But Jesus had those eyes that could see past the pretenses.  Jesus had those eyes which could see past all the pretenses. Jesus could see all the pain behind those smiling perfect faces, behind the facades of happiness.  Jesus, because he was so deeply compassionate, had a way of seeing past the facades that we all put up. Jesus sees us when we are bewildered; when we are confused; when it “ain’t” going the way that it is supposed to be going in our lives.

The point is, in all the great missionary congregations, those congregations and individuals feel the pain and suffering of the people around them, people who are stunned by life, down and out, and are in need of a spiritual shepherd to guide them.

The third characteristic of a great missionary congregation is prayer.  The great missionary congregations are people of deep prayer.  Jesus, looking out at the crowds with compassion, saw their pain and said that the crowds were bewildered by life, down and out, like sheep without a shepherd.  Jesus said, “Pray. Pray to the Lord of the harvest that God would send workers.  Pray to the Lord of the harvest.”  It always begins with prayer, morning, noon and night.  We are the people of God and so we begin our mornings in fellowship with God.  We are the people of God and so we end our night in fellowship with God. We are the people of God and we talk to God day and night and night and day. God’s spirit lives in us and we live in him because at the heart of the Christian life is prayer.  You cannot even think of being a Christian without your life being imbued with prayer.  Pray.  And specifically, we pray that God would lead us to other people who are in need of God. We pray for ourselves that we would be willing to be missionaries and witnesses.  You can’t do missionary work without prayer for others, one’s self and our congregation.  It won’t work.  We won’t be effective at God’s work without prayer.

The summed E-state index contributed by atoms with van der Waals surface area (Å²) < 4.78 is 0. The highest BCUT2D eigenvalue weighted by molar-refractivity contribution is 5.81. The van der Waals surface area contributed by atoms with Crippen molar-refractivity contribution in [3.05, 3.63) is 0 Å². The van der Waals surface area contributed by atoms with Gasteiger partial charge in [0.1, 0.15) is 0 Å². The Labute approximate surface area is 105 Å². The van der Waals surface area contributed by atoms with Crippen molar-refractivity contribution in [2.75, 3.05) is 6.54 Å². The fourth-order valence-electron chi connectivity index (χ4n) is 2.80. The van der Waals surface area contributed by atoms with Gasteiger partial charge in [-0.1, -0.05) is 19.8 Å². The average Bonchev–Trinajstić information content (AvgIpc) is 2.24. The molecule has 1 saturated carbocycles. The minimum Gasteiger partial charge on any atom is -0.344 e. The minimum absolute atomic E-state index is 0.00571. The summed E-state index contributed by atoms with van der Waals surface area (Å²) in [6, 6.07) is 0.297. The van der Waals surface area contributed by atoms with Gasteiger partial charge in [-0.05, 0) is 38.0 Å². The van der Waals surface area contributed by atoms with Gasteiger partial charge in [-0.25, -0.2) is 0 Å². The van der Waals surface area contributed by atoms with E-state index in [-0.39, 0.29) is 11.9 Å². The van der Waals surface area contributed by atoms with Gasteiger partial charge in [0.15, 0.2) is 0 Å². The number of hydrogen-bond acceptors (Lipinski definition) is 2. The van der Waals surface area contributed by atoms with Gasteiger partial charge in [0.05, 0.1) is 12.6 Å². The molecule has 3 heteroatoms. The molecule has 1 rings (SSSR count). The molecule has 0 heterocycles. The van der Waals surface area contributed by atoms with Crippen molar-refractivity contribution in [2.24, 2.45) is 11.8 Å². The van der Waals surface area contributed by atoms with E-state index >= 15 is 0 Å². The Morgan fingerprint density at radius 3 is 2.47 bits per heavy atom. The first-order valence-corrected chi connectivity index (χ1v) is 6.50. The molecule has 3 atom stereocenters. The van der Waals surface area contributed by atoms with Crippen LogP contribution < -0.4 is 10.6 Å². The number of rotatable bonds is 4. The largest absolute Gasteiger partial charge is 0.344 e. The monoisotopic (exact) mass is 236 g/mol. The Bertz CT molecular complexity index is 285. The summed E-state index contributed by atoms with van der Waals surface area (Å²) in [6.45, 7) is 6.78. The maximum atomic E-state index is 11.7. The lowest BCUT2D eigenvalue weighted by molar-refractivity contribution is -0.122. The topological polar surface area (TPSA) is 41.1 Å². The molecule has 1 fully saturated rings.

I am thinking of my friend Norm Carlsen, a member of our congregation who has cancer and is undergoing radiation treatments.  He is in prayer every day, not only for his healing, but that God would use him as a witness for Christ where he receives radiation treatments.  When you are getting radiation, you are thinking about life, death, God and your own mortality.  It blows my mind to hear Norm talking about his prayer life and all the people he has been able to talk with about God, as he sits quietly in a waiting room, waiting for his radiation.  He prays that God will send him the opportunities.  That’s the way it is with great missionary congregations and missionary individuals: they know the importance of prayer. They pray that God will send them opportunities to witness. 

The fourth mark of great missionary congregations is that God sends them workers.  In the passage for today, Jesus doesn’t ask:  “Lord, pray to the Lord of the harvest to send members.”  The  purpose of the church is not to find members or be members who have their names of the membership role of Grace Lutheran Church.  Jesus didn’t say,  “God, sent attenders.”  Those who attend on Sunday morning and Christmas Eve and Easter Sunday.  Jesus didn’t say, “Send members or attenders or youth lenders.”  Send us some parents who will lend us their kids for a few years so that the kids will get a little religion in them during their Junior High and Senior High years.  Jesus didn’t pray for members, or attenders or youth lenders. 

Jesus prayed:  “Lord, send....workers.”  Jesus loved that word, “workers.” That God would send people who know how to work with their hands. That God would send people who know how to work with their hearts. That God would send people who would be willing to enter into the suffering and pain of our community around us.  Jesus prayed, “O God, send workers.” You cannot be a great missionary congregation without work, without doing the work of evangelism, without going out to pick those bushes.  Somebody has got to do the work.